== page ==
I just don't get it

For years, I’ve heard people say that knitting is much harder to do than crochet. I picked up knitting like a duck to water, but I can’t crochet to save my life. My mother can crochet without even looking at her hands. She’s tried time and time again to teach me, but I just can’t do it. :wall:
Is there some ancient crochet secret that you only get if you can do a chain stitch? lol
I’d love to learn, so that I can do decorative borders on blankets, and I’ve seen some beautiful lace patterns.
Can anyone recommend a book for beginners or offer some tips?

Thank you!

How about a few videos to get you going? I have made some on my site for beginners which you can check out here. Just look down the list to the heading that says “Learn to Crochet Video Tutorials” and start at the beginning.

While you are there, make sure you sign up for my Winter Giveaway. You’ll find a link to it towards the top of my sidebar.

Hope this helps!

MGM

I agree… video is about the best… I think that crochet is something that just “hits” you all of a sudden… it takes practice, but I can whip up things more than twice as fast in crochet… I believe it’s the whole “one needle thing”… I am a “thrower” in knit and that slows me down a bit… but both are something I do every day of my life… since I was 14… good luck… I’m off to check out the video… I love them!! bj

“I could tell you, but then I’d have to kill you.” :roflhard:

[U][SIZE=“5”]Knitting is the same:[/SIZE][/U]

Knitting was hard for me because I kept a tight tension on the yarn, casting on was teadious, and keeping the stitches on the needle was a challenge. Casting (binding) off is still my weakness. :nails: And then you must do something with each and every stitch. The rows are all the same size, there is only two stitches (no, really just one! A purl is just how to do a knit from the back side.) How can you knit so many different patterns using just a knit or a purl!

Well, I’ve learned there are stitch variations: YO, KBL, M1, etc. Well, I’ve read about more stitches than I’ve actually done.
Knitting is smooth, and rows are the same height throughout the fabric. You just need to count stitches for width and rows for length of your fabric.

Knitting is laying bricks. Side by side. Same size and shape. On and on…

[SIZE=“5”][U]Crochet.[/U][/SIZE]

Crochet [COLOR=“Blue”][I][SIZE=“4”]is[/SIZE][/I][/COLOR] different. Each stitch is complete. You get to choose where to connect the next stitch, because each new stitch binds off the previous one.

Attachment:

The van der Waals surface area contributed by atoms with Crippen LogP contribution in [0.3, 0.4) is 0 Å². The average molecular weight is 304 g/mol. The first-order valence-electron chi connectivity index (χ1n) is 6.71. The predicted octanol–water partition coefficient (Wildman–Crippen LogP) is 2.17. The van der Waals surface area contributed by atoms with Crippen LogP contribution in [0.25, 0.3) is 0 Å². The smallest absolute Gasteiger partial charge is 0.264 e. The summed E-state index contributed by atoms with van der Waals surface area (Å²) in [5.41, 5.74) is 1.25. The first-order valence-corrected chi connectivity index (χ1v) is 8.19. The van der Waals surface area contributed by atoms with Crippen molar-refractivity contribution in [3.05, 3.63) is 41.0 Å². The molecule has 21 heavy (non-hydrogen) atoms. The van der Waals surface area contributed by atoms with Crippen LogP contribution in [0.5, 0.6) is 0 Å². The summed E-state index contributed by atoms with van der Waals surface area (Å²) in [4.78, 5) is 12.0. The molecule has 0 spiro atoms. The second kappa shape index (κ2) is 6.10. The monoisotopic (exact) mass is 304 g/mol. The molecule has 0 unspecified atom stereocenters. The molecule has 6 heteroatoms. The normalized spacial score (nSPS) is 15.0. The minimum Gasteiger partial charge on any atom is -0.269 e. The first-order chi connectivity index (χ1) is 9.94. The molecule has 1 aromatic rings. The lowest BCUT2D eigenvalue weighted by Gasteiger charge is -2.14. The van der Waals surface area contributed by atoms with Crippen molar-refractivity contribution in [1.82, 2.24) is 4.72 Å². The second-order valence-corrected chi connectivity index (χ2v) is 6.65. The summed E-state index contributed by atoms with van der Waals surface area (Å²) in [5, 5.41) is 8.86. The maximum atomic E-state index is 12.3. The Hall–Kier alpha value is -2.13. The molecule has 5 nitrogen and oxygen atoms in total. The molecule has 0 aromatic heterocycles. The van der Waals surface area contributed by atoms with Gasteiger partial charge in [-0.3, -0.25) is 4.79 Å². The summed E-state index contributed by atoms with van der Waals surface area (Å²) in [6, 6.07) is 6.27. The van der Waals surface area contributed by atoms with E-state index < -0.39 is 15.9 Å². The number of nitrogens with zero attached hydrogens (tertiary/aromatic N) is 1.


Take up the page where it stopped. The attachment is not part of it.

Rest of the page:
Crochet is freedom. Freedom to be adventurous! A chain is nothing more than one slip knot made through the loop of another slip knot. You have a larger variety of stitches in crochet, and each changes the texture of the fabric.

Crochet is working with knots of different heights and shapes. Like taking irregular stones and building a wall. Crochet is stone masonry. Shape the stone to fit and fill the next gap in your work. Crochet is texture, each stitche has width and height(or length). Rows can be short or tall or both mixed together.

What knitting and crochet have in common is the fiber and using one or more loops to make more stitches.

Crochet is beautiful lace and doilies, afghans, and grannie squares. Crochet is big and bold or fine and delicate. Crochet fits a mood or follows a fancy.

You start easy enough. You tie a knot. Then you pull a loop of your strand through your knot and make your second chain. Try it with a soft rope, like clothes line or a shoe lace. Work it with your fingers. See what new shape you can make, then find the name for it. “Oh, that’s a harringbone-half-double-crochet.”

Crochet is discovery, discovering how the rope or yarn loops and passes over, around, through, and back again. Crochet is an exploration of what is in the yarn, yearning to me formed into a warm blanket or a cosy set of slippers.

Crochet is a game of twister with a hook and some yarn.

Lean back and explore the twists and turns. Enjoy the art of creating beauty.

Crochet. :slight_smile:

–Jack :guyknitting:

[SIZE=“1”]Ah, well, back to knitting this scarf.

…this is the scarf that never ends, it just goes on and on my friend, some fellow started knitting it not knowing what it was, and now he keeps on knitting it forever just because…[/SIZE] :wink: